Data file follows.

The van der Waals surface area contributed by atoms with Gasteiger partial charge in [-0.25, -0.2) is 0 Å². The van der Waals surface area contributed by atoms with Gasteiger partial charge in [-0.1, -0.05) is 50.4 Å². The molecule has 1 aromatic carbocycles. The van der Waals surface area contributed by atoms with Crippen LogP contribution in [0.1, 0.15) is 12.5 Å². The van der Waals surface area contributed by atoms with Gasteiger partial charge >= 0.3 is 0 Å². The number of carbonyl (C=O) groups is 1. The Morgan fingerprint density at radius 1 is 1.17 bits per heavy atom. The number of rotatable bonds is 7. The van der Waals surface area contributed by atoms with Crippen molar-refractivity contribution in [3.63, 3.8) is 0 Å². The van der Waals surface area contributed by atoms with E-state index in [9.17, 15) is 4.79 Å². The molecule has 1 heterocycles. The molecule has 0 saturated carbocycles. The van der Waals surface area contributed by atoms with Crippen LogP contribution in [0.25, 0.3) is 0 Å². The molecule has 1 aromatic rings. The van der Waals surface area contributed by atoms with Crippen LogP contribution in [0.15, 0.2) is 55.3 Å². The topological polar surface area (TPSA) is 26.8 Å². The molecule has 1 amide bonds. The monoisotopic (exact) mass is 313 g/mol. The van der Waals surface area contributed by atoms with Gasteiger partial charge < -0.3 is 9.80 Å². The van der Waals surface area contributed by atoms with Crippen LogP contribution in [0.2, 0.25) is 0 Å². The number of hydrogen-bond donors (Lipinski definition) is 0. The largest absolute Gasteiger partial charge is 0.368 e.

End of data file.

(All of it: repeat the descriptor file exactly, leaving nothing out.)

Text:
The van der Waals surface area contributed by atoms with Gasteiger partial charge in [-0.25, -0.2) is 0 Å². The van der Waals surface area contributed by atoms with Gasteiger partial charge in [-0.1, -0.05) is 50.4 Å². The molecule has 1 aromatic carbocycles. The van der Waals surface area contributed by atoms with Crippen LogP contribution in [0.1, 0.15) is 12.5 Å². The van der Waals surface area contributed by atoms with Gasteiger partial charge >= 0.3 is 0 Å². The number of carbonyl (C=O) groups is 1. The Morgan fingerprint density at radius 1 is 1.17 bits per heavy atom. The number of rotatable bonds is 7. The van der Waals surface area contributed by atoms with Crippen molar-refractivity contribution in [3.63, 3.8) is 0 Å². The van der Waals surface area contributed by atoms with E-state index in [9.17, 15) is 4.79 Å². The molecule has 1 heterocycles. The molecule has 0 saturated carbocycles. The van der Waals surface area contributed by atoms with Crippen LogP contribution in [0.25, 0.3) is 0 Å². The molecule has 1 aromatic rings. The van der Waals surface area contributed by atoms with Crippen LogP contribution in [0.15, 0.2) is 55.3 Å². The topological polar surface area (TPSA) is 26.8 Å². The molecule has 1 amide bonds. The monoisotopic (exact) mass is 313 g/mol. The van der Waals surface area contributed by atoms with Gasteiger partial charge < -0.3 is 9.80 Å². The van der Waals surface area contributed by atoms with Crippen LogP contribution in [0.2, 0.25) is 0 Å². The number of hydrogen-bond donors (Lipinski definition) is 0. The largest absolute Gasteiger partial charge is 0.368 e.